This is a letter to the editor from Alexis Pleus of Truth Pharm. To submit opinion letters, please review our letters policy here and submit them to Managing Editor Thomas Giery Pudney at

Despite the COVID-19 crisis that has upended the entire state, Governor Andrew Cuomo and the New York State Senate are still trying to rollback recently enacted bail reforms to grant judges new powers to unilaterally detain people brought before them on criminal accusations. In upstate New York, the result of these changes would be disastrous.

Bail reform in New York State has long been described as a City issue, but those of us that live in rural counties have a major stake in the debate. It’s tough to remind legislators that upstate New York, geographically, is much bigger than downstate, but we are often forgotten.

While many upstate officials have been painting a frightening narrative around the new bail reform law, the reality is, in our communities, bail reform and removing bias against poor people from our criminal justice system was desperately needed and will reduce harms to our community.

The Senate and the Governor are both pushing plans that would end money bail and give judges “discretion” to indefinitely detain people pre-trial. This should particularly alarm residents of rural counties, where the unique relationship between judges and their constituents contributes greatly to an unfair, and harmful system.

Contrary to popular understanding, the real jail crisis in New York State is outside of New York City. Broome County has a low crime rate, but is one of the most incarcerated counties in the state, with a jail population rate that is more than twice as high as New York City’s.

In 2016, 76% of our jail population were people held pre-trial, waiting to have their case adjudicated — and in many instances, dismissed altogether. Nine people have died in Broome County jails since 2011.

Racial disparities, also typically viewed as a City issue, are even worse here. Black people in Broome County are 8 times as likely to be held in jail compared to their white neighbors despite a small percentage of our population being people of color. We hear racialized language, straight from the bench.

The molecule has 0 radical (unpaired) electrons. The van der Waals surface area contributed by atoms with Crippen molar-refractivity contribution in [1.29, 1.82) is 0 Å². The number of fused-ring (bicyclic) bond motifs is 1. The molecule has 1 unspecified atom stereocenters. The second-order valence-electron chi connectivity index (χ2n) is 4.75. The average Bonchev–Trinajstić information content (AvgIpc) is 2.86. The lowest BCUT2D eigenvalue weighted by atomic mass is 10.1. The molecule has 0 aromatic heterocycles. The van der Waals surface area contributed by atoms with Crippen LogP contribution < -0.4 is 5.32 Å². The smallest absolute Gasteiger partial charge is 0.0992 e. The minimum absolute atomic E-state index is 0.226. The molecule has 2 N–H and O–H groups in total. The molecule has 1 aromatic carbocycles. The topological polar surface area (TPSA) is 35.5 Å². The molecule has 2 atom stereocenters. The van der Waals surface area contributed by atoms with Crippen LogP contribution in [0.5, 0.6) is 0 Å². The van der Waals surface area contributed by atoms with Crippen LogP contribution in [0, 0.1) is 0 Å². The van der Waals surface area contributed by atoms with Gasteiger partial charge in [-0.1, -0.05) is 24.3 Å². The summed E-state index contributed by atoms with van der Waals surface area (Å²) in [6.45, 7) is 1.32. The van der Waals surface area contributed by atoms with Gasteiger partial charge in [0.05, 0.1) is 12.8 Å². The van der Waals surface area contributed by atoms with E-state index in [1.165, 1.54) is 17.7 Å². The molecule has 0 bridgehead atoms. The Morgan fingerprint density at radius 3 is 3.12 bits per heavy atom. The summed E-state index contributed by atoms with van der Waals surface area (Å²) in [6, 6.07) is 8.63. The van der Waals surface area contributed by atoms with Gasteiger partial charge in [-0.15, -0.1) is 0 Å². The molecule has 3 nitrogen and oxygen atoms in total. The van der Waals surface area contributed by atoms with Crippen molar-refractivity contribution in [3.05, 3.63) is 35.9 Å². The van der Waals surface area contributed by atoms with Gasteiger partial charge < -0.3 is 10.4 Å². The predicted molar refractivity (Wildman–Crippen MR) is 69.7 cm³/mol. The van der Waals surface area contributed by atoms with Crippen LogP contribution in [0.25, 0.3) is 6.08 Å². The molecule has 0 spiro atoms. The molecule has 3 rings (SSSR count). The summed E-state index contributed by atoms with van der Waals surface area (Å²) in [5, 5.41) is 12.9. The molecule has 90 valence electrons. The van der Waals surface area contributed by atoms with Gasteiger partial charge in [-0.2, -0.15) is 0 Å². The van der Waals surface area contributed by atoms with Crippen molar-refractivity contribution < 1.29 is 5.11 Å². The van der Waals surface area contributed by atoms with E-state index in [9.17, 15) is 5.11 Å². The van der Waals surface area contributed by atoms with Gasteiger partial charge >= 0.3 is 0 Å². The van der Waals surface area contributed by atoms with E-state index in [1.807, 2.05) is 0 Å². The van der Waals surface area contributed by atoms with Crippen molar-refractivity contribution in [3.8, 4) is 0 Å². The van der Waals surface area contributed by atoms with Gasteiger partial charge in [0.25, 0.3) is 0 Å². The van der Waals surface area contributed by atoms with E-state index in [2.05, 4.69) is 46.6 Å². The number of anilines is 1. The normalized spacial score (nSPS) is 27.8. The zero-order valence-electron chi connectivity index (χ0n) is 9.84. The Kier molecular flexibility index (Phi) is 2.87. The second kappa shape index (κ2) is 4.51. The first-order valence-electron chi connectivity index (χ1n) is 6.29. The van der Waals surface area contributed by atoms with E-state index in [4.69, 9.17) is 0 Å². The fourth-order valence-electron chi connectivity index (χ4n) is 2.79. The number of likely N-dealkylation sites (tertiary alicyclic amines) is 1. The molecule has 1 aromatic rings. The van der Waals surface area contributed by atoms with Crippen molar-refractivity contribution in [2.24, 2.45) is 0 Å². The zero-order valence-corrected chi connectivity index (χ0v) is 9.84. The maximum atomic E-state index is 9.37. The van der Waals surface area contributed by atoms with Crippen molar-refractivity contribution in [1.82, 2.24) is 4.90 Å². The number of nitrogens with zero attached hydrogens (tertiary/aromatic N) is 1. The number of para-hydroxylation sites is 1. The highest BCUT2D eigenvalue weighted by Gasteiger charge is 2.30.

Our drug court has almost no participants of color because judges are empowered to hold those opportunities for people they believe to be deserving of them, which more often that not is reserved for white people accused of crimes or people they have a previous relationship with. People of color only get the jail option.

It wasn’t too long ago when a large drug case put this reality into stark terms: seven people were arrested on similar charges and the three Black people arrested were sentenced to long prison terms while the four white people involved all received treatment options. This is what judicial discretion looks like in upstate New York.

Broome County is not alone in this respect. In our surrounding rural counties like Delaware, Tioga and Chenango, for example, judges, who are relatively conservative compared to downstate, know many people in the community personally, they see them in the grocery store, they can hold grudges and build stigma against entire families, across generations. We see these biases show up across the entire legal system in these counties where judges will mention familiarity with a person from the bench and use the opportunity to “teach a lesson” to a person.

All of the problems listed above are a result of judges using their discretion in harmful ways. It is imperative that we do not expand the opportunity for judges to use their discretion to incarcerate. In all situations, we see biases brought forth through their discretion.

Thanks in large part to bail reforms passed in Albany last year, our jail population in Broome County is on the decline for the first time, seeing the daily population drop by 23% over the past year. Given the tremendous harm experienced by our neighbors in the jail, these declines are something all residents of the county should welcome with open arms. Fewer people will die in jail as a result. Fewer people will die from an overdose when released as a result.

We must not allow the legislature to roll back these reforms. A recent report underscored what we know to be true here, Black people will be most harmed by efforts to undermine the new bail reform.

We see the judges deciding who is worthy of treatment and who is not. If they have the power to just put people in jail, we should expect them to do that in a biased way.

Alexis Pleus is the Founder of Truth Pharm